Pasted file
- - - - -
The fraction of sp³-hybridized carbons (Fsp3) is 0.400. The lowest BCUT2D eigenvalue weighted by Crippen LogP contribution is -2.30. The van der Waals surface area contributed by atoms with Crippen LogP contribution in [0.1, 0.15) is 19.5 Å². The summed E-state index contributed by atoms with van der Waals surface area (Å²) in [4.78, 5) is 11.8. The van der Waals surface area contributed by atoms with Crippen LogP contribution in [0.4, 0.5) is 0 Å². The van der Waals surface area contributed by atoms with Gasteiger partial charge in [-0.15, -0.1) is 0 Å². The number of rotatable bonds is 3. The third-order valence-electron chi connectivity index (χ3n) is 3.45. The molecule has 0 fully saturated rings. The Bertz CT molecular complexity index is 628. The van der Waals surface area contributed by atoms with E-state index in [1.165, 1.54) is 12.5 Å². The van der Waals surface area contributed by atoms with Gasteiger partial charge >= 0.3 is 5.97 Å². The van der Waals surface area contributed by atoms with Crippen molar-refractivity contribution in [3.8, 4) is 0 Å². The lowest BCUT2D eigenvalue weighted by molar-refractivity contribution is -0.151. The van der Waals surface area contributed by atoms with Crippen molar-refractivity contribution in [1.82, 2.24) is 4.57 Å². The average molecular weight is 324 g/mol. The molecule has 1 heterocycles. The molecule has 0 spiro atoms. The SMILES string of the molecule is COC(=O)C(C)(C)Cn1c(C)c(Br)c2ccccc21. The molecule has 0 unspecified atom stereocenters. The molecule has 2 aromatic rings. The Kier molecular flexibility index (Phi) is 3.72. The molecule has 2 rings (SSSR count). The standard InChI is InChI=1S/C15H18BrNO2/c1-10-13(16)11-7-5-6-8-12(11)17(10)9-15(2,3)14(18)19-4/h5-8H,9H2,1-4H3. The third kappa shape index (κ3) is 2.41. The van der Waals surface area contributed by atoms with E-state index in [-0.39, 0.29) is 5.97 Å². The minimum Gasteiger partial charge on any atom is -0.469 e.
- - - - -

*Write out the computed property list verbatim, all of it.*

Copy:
The fraction of sp³-hybridized carbons (Fsp3) is 0.400. The lowest BCUT2D eigenvalue weighted by Crippen LogP contribution is -2.30. The van der Waals surface area contributed by atoms with Crippen LogP contribution in [0.1, 0.15) is 19.5 Å². The summed E-state index contributed by atoms with van der Waals surface area (Å²) in [4.78, 5) is 11.8. The van der Waals surface area contributed by atoms with Crippen LogP contribution in [0.4, 0.5) is 0 Å². The van der Waals surface area contributed by atoms with Gasteiger partial charge in [-0.15, -0.1) is 0 Å². The number of rotatable bonds is 3. The third-order valence-electron chi connectivity index (χ3n) is 3.45. The molecule has 0 fully saturated rings. The Bertz CT molecular complexity index is 628. The van der Waals surface area contributed by atoms with E-state index in [1.165, 1.54) is 12.5 Å². The van der Waals surface area contributed by atoms with Gasteiger partial charge >= 0.3 is 5.97 Å². The van der Waals surface area contributed by atoms with Crippen molar-refractivity contribution in [3.8, 4) is 0 Å². The lowest BCUT2D eigenvalue weighted by molar-refractivity contribution is -0.151. The van der Waals surface area contributed by atoms with Crippen molar-refractivity contribution in [1.82, 2.24) is 4.57 Å². The average molecular weight is 324 g/mol. The molecule has 1 heterocycles. The molecule has 0 spiro atoms. The SMILES string of the molecule is COC(=O)C(C)(C)Cn1c(C)c(Br)c2ccccc21. The molecule has 0 unspecified atom stereocenters. The molecule has 2 aromatic rings. The Kier molecular flexibility index (Phi) is 3.72. The molecule has 2 rings (SSSR count). The standard InChI is InChI=1S/C15H18BrNO2/c1-10-13(16)11-7-5-6-8-12(11)17(10)9-15(2,3)14(18)19-4/h5-8H,9H2,1-4H3. The third kappa shape index (κ3) is 2.41. The van der Waals surface area contributed by atoms with E-state index in [-0.39, 0.29) is 5.97 Å². The minimum Gasteiger partial charge on any atom is -0.469 e.